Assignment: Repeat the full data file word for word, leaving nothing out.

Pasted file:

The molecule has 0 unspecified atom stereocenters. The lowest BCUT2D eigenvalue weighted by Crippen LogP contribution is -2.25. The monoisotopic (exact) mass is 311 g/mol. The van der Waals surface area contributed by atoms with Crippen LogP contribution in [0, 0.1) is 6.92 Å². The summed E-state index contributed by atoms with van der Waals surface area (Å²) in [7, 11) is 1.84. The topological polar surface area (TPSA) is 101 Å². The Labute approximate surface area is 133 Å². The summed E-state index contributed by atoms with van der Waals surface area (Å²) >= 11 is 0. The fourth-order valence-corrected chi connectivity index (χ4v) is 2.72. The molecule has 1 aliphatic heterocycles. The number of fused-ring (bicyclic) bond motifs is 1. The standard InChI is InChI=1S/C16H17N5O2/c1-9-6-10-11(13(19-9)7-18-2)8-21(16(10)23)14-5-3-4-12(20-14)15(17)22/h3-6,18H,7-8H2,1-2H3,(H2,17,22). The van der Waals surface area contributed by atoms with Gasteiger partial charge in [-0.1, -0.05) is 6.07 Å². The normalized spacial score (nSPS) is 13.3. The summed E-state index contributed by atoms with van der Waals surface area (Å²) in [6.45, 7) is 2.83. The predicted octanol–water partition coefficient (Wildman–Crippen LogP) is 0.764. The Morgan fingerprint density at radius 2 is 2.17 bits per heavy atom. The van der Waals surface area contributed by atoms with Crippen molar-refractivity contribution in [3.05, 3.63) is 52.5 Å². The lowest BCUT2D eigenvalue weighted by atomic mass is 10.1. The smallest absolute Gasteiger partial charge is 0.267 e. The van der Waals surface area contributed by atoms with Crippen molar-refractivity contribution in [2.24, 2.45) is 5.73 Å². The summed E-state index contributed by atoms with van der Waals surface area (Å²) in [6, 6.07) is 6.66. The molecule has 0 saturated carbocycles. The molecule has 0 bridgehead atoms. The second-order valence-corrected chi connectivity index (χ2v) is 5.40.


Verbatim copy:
The molecule has 0 unspecified atom stereocenters. The lowest BCUT2D eigenvalue weighted by Crippen LogP contribution is -2.25. The monoisotopic (exact) mass is 311 g/mol. The van der Waals surface area contributed by atoms with Crippen LogP contribution in [0, 0.1) is 6.92 Å². The summed E-state index contributed by atoms with van der Waals surface area (Å²) in [7, 11) is 1.84. The topological polar surface area (TPSA) is 101 Å². The Labute approximate surface area is 133 Å². The summed E-state index contributed by atoms with van der Waals surface area (Å²) >= 11 is 0. The fourth-order valence-corrected chi connectivity index (χ4v) is 2.72. The molecule has 1 aliphatic heterocycles. The number of fused-ring (bicyclic) bond motifs is 1. The standard InChI is InChI=1S/C16H17N5O2/c1-9-6-10-11(13(19-9)7-18-2)8-21(16(10)23)14-5-3-4-12(20-14)15(17)22/h3-6,18H,7-8H2,1-2H3,(H2,17,22). The van der Waals surface area contributed by atoms with Gasteiger partial charge in [-0.1, -0.05) is 6.07 Å². The normalized spacial score (nSPS) is 13.3. The summed E-state index contributed by atoms with van der Waals surface area (Å²) in [6.45, 7) is 2.83. The predicted octanol–water partition coefficient (Wildman–Crippen LogP) is 0.764. The Morgan fingerprint density at radius 2 is 2.17 bits per heavy atom. The van der Waals surface area contributed by atoms with Crippen molar-refractivity contribution in [3.05, 3.63) is 52.5 Å². The lowest BCUT2D eigenvalue weighted by atomic mass is 10.1. The smallest absolute Gasteiger partial charge is 0.267 e. The van der Waals surface area contributed by atoms with Crippen molar-refractivity contribution in [2.24, 2.45) is 5.73 Å². The summed E-state index contributed by atoms with van der Waals surface area (Å²) in [6, 6.07) is 6.66. The molecule has 0 saturated carbocycles. The molecule has 0 bridgehead atoms. The second-order valence-corrected chi connectivity index (χ2v) is 5.40.